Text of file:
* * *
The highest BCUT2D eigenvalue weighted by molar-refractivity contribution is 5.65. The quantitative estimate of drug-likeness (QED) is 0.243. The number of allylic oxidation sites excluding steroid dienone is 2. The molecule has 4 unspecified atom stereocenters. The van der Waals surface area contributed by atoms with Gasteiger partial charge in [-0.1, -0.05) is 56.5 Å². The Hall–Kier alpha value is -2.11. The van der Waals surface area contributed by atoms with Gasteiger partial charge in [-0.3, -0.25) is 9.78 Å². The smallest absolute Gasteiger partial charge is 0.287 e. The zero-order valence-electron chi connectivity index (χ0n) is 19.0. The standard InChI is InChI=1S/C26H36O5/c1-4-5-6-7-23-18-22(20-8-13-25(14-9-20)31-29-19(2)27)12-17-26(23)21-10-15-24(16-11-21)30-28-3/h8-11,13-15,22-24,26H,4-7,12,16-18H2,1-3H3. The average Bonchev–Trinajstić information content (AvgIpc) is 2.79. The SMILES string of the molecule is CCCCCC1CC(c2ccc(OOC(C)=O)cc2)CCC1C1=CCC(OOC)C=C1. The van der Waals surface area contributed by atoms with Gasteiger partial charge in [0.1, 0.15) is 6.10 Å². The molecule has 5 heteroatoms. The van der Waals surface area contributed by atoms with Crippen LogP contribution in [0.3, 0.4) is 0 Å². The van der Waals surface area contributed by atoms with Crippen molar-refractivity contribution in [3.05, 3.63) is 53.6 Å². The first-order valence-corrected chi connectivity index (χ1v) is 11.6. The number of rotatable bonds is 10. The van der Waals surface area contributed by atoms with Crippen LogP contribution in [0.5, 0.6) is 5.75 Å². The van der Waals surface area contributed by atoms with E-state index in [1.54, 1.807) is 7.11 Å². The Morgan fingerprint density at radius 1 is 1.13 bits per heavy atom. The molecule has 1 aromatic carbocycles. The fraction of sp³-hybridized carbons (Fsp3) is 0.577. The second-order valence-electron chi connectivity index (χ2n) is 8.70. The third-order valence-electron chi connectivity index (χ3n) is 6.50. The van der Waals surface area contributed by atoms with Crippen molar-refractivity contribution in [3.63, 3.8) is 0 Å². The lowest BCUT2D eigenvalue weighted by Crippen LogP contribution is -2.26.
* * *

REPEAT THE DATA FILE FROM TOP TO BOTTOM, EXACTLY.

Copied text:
The highest BCUT2D eigenvalue weighted by molar-refractivity contribution is 5.65. The quantitative estimate of drug-likeness (QED) is 0.243. The number of allylic oxidation sites excluding steroid dienone is 2. The molecule has 4 unspecified atom stereocenters. The van der Waals surface area contributed by atoms with Gasteiger partial charge in [-0.1, -0.05) is 56.5 Å². The Hall–Kier alpha value is -2.11. The van der Waals surface area contributed by atoms with Gasteiger partial charge in [-0.3, -0.25) is 9.78 Å². The smallest absolute Gasteiger partial charge is 0.287 e. The zero-order valence-electron chi connectivity index (χ0n) is 19.0. The standard InChI is InChI=1S/C26H36O5/c1-4-5-6-7-23-18-22(20-8-13-25(14-9-20)31-29-19(2)27)12-17-26(23)21-10-15-24(16-11-21)30-28-3/h8-11,13-15,22-24,26H,4-7,12,16-18H2,1-3H3. The average Bonchev–Trinajstić information content (AvgIpc) is 2.79. The SMILES string of the molecule is CCCCCC1CC(c2ccc(OOC(C)=O)cc2)CCC1C1=CCC(OOC)C=C1. The van der Waals surface area contributed by atoms with Gasteiger partial charge in [0.1, 0.15) is 6.10 Å². The molecule has 5 heteroatoms. The van der Waals surface area contributed by atoms with Crippen LogP contribution in [0.3, 0.4) is 0 Å². The van der Waals surface area contributed by atoms with Crippen molar-refractivity contribution in [3.05, 3.63) is 53.6 Å². The first-order valence-corrected chi connectivity index (χ1v) is 11.6. The number of rotatable bonds is 10. The van der Waals surface area contributed by atoms with Crippen LogP contribution in [0.5, 0.6) is 5.75 Å². The van der Waals surface area contributed by atoms with E-state index in [1.54, 1.807) is 7.11 Å². The Morgan fingerprint density at radius 1 is 1.13 bits per heavy atom. The molecule has 1 aromatic carbocycles. The fraction of sp³-hybridized carbons (Fsp3) is 0.577. The second-order valence-electron chi connectivity index (χ2n) is 8.70. The third-order valence-electron chi connectivity index (χ3n) is 6.50. The van der Waals surface area contributed by atoms with Crippen molar-refractivity contribution in [3.63, 3.8) is 0 Å². The lowest BCUT2D eigenvalue weighted by Crippen LogP contribution is -2.26.